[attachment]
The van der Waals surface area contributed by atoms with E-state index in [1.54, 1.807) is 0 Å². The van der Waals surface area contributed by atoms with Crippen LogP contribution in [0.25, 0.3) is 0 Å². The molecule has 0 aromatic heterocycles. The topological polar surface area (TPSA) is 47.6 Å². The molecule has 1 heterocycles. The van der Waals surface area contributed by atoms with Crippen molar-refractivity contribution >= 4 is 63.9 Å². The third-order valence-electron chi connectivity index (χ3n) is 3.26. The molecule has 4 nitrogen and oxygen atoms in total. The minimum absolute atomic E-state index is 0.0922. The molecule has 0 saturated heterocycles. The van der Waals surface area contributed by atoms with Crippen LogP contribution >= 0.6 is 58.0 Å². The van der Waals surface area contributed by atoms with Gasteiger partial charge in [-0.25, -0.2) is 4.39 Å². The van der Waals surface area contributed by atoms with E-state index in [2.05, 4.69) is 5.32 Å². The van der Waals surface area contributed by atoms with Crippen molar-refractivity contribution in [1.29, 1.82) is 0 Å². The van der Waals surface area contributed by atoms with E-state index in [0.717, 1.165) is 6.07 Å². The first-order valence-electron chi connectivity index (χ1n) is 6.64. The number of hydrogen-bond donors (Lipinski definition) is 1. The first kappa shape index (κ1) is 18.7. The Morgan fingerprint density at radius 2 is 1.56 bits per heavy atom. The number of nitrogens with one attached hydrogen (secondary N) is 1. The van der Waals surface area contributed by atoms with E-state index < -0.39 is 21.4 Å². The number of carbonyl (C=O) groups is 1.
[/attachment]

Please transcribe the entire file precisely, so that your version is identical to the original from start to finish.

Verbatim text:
The van der Waals surface area contributed by atoms with E-state index in [1.54, 1.807) is 0 Å². The van der Waals surface area contributed by atoms with Crippen LogP contribution in [0.25, 0.3) is 0 Å². The molecule has 0 aromatic heterocycles. The topological polar surface area (TPSA) is 47.6 Å². The molecule has 1 heterocycles. The van der Waals surface area contributed by atoms with Crippen molar-refractivity contribution >= 4 is 63.9 Å². The third-order valence-electron chi connectivity index (χ3n) is 3.26. The molecule has 4 nitrogen and oxygen atoms in total. The minimum absolute atomic E-state index is 0.0922. The molecule has 0 saturated heterocycles. The van der Waals surface area contributed by atoms with Crippen LogP contribution >= 0.6 is 58.0 Å². The van der Waals surface area contributed by atoms with Gasteiger partial charge in [-0.25, -0.2) is 4.39 Å². The van der Waals surface area contributed by atoms with E-state index in [2.05, 4.69) is 5.32 Å². The van der Waals surface area contributed by atoms with Crippen molar-refractivity contribution in [1.29, 1.82) is 0 Å². The van der Waals surface area contributed by atoms with E-state index in [0.717, 1.165) is 6.07 Å². The first-order valence-electron chi connectivity index (χ1n) is 6.64. The number of hydrogen-bond donors (Lipinski definition) is 1. The first kappa shape index (κ1) is 18.7. The Morgan fingerprint density at radius 2 is 1.56 bits per heavy atom. The number of nitrogens with one attached hydrogen (secondary N) is 1. The van der Waals surface area contributed by atoms with E-state index < -0.39 is 21.4 Å². The number of carbonyl (C=O) groups is 1.